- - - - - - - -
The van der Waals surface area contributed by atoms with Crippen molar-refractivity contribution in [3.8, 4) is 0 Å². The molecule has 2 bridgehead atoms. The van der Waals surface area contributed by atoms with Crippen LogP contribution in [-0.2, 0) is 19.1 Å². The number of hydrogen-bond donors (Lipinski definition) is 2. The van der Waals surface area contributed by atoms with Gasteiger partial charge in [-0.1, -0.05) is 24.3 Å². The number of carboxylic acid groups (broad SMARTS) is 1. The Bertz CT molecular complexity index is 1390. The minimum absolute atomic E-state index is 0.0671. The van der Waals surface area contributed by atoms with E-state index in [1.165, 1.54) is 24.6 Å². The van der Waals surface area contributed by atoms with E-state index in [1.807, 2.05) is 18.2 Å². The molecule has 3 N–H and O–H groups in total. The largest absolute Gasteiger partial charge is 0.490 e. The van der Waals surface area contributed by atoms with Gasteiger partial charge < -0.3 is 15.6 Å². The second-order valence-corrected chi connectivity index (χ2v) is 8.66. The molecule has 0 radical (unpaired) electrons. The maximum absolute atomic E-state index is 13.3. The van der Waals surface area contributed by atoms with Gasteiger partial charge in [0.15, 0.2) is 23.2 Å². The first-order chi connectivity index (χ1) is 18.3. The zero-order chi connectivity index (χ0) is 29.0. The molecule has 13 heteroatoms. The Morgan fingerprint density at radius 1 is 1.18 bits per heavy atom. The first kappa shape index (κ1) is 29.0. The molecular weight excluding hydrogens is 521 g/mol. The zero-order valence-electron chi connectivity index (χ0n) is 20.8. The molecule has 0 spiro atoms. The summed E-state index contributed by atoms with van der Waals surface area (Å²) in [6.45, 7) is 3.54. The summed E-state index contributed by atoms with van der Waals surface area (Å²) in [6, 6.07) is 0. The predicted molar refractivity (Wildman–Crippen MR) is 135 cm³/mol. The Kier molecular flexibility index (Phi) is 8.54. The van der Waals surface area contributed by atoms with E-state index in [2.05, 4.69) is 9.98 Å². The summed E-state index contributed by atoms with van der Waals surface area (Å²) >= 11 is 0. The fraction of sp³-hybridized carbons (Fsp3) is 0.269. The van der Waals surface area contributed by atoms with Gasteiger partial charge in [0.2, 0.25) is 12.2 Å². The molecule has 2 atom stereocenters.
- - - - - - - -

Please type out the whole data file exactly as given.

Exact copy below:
The van der Waals surface area contributed by atoms with Crippen molar-refractivity contribution in [3.8, 4) is 0 Å². The molecule has 2 bridgehead atoms. The van der Waals surface area contributed by atoms with Crippen LogP contribution in [-0.2, 0) is 19.1 Å². The number of hydrogen-bond donors (Lipinski definition) is 2. The van der Waals surface area contributed by atoms with Gasteiger partial charge in [-0.1, -0.05) is 24.3 Å². The number of carboxylic acid groups (broad SMARTS) is 1. The Bertz CT molecular complexity index is 1390. The minimum absolute atomic E-state index is 0.0671. The van der Waals surface area contributed by atoms with E-state index in [1.165, 1.54) is 24.6 Å². The van der Waals surface area contributed by atoms with E-state index in [1.807, 2.05) is 18.2 Å². The molecule has 3 N–H and O–H groups in total. The largest absolute Gasteiger partial charge is 0.490 e. The van der Waals surface area contributed by atoms with Gasteiger partial charge < -0.3 is 15.6 Å². The second-order valence-corrected chi connectivity index (χ2v) is 8.66. The molecule has 0 radical (unpaired) electrons. The maximum absolute atomic E-state index is 13.3. The van der Waals surface area contributed by atoms with Gasteiger partial charge in [0.15, 0.2) is 23.2 Å². The first-order chi connectivity index (χ1) is 18.3. The zero-order chi connectivity index (χ0) is 29.0. The molecule has 13 heteroatoms. The Morgan fingerprint density at radius 1 is 1.18 bits per heavy atom. The first kappa shape index (κ1) is 29.0. The molecular weight excluding hydrogens is 521 g/mol. The zero-order valence-electron chi connectivity index (χ0n) is 20.8. The molecule has 0 spiro atoms. The summed E-state index contributed by atoms with van der Waals surface area (Å²) in [6.45, 7) is 3.54. The summed E-state index contributed by atoms with van der Waals surface area (Å²) in [6, 6.07) is 0. The predicted molar refractivity (Wildman–Crippen MR) is 135 cm³/mol. The Kier molecular flexibility index (Phi) is 8.54. The van der Waals surface area contributed by atoms with E-state index in [2.05, 4.69) is 9.98 Å². The summed E-state index contributed by atoms with van der Waals surface area (Å²) >= 11 is 0. The fraction of sp³-hybridized carbons (Fsp3) is 0.269. The van der Waals surface area contributed by atoms with Gasteiger partial charge in [0.2, 0.25) is 12.2 Å². The molecule has 2 atom stereocenters.